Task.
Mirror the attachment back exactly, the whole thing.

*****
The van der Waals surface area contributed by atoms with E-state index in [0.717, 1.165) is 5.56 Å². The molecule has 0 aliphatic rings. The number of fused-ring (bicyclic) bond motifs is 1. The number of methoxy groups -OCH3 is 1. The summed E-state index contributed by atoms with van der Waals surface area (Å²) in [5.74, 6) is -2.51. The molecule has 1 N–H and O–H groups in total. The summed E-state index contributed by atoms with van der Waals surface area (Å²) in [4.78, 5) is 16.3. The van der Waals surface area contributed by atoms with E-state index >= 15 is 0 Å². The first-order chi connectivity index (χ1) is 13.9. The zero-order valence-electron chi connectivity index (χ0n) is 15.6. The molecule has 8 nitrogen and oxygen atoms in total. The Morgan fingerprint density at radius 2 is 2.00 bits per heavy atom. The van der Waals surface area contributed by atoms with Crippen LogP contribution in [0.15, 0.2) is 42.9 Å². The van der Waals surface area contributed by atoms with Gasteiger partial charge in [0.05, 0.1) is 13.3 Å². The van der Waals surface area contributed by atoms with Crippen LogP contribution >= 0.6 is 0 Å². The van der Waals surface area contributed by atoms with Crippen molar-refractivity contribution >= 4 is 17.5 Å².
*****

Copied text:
The van der Waals surface area contributed by atoms with E-state index in [0.717, 1.165) is 5.56 Å². The molecule has 0 aliphatic rings. The number of fused-ring (bicyclic) bond motifs is 1. The number of methoxy groups -OCH3 is 1. The summed E-state index contributed by atoms with van der Waals surface area (Å²) in [5.74, 6) is -2.51. The molecule has 1 N–H and O–H groups in total. The summed E-state index contributed by atoms with van der Waals surface area (Å²) in [4.78, 5) is 16.3. The van der Waals surface area contributed by atoms with E-state index >= 15 is 0 Å². The first-order chi connectivity index (χ1) is 13.9. The zero-order valence-electron chi connectivity index (χ0n) is 15.6. The molecule has 8 nitrogen and oxygen atoms in total. The Morgan fingerprint density at radius 2 is 2.00 bits per heavy atom. The van der Waals surface area contributed by atoms with Crippen LogP contribution in [0.15, 0.2) is 42.9 Å². The van der Waals surface area contributed by atoms with Gasteiger partial charge in [0.05, 0.1) is 13.3 Å². The van der Waals surface area contributed by atoms with Crippen LogP contribution >= 0.6 is 0 Å². The van der Waals surface area contributed by atoms with Crippen molar-refractivity contribution >= 4 is 17.5 Å².